sin of the people of God made the sanctuary impure, which was the place where
God had appointed to meet with them. The goal was to meet with God, but their
sin made the place that God had appointed them to meet with Him impure, and
therefore it had to be dealt with. Does that not point to the complete, the huge
demands of holiness that God makes for meeting with Him? But at any rate, the
goal is in having a pure sanctuary–the place where God manifests His presence.
But think of the New Testament fulfillment of that,
my friends. What is God’s sanctuary in the New Testament? You are!
The people of God are…the gathered people of God are….what does Jesus say?
“Where two or more of you are gathered in My name, there I am in your midst.”
The Shekinah glory comes down!
And so, this passage…doesn’t it beautifully point
to the fact that Jesus purchases forgiveness and cleansing for His people so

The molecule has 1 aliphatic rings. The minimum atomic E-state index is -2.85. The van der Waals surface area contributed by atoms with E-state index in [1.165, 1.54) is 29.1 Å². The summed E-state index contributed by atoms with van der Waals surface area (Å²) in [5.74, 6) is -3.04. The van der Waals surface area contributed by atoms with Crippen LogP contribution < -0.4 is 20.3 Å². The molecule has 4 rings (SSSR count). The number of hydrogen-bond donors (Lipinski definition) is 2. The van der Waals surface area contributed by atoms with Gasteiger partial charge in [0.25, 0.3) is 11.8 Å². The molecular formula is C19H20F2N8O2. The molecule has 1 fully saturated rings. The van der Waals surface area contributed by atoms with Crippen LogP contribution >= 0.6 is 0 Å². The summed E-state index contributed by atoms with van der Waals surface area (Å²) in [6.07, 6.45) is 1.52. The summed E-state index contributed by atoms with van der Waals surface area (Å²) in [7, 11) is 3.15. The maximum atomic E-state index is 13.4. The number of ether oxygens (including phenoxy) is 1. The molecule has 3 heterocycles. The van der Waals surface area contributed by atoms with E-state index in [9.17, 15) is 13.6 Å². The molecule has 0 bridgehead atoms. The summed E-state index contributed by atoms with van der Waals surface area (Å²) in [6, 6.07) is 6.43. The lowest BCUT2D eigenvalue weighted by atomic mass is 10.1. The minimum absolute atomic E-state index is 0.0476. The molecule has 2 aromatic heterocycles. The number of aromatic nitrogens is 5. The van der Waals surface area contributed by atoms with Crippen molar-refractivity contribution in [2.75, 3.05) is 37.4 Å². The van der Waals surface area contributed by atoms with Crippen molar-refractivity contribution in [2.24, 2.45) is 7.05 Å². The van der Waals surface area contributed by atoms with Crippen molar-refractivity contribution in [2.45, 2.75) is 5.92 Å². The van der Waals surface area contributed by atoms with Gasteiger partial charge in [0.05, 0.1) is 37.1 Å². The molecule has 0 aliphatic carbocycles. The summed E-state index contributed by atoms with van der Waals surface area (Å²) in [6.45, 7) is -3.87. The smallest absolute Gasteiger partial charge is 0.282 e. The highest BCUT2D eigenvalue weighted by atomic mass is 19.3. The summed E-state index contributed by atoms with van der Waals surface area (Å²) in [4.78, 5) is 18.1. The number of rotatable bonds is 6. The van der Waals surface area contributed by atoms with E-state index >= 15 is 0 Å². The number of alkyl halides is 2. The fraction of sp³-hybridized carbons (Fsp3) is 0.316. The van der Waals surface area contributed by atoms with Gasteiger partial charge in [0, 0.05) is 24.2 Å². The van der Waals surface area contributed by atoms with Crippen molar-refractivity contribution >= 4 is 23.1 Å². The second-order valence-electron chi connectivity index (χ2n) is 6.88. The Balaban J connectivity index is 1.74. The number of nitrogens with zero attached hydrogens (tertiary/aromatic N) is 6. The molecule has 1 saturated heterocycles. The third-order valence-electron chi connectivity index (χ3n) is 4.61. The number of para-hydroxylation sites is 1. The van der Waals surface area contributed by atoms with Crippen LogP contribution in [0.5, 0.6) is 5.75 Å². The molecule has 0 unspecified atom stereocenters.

that we may be a sanctuary, and so that the fulfillment of all the promises of
God that “[He] will be our God, and we will be His people, and the tabernacle of
God will be among men, and He will dwell in our midst” will be realized. Isn’t
that what’s being pictured for us when the veil is rent from top to bottom in
the temple, that now a close communion has been brought about by this cleansing
work, this forgiving work of Jesus Christ in the midst of His people?
You know, it’s striking, isn’t it? These rituals…these
Old Testament rituals are gracious. They’re filled with grace. They’re
designed to help bring God’s people into communion with Him.
But think of it, my friends: If we had all been
members of First Presbyterian in the wilderness, we would never have seen the
mercy seat on the Day of Atonement. We would have never laid eyes on it! We
would never have laid eyes on the lampstand on the Day of Atonement. We
would never have laid eyes on what the high priest was doing in there for us…we’d
never have seen it! Because even these provisions of grace in the old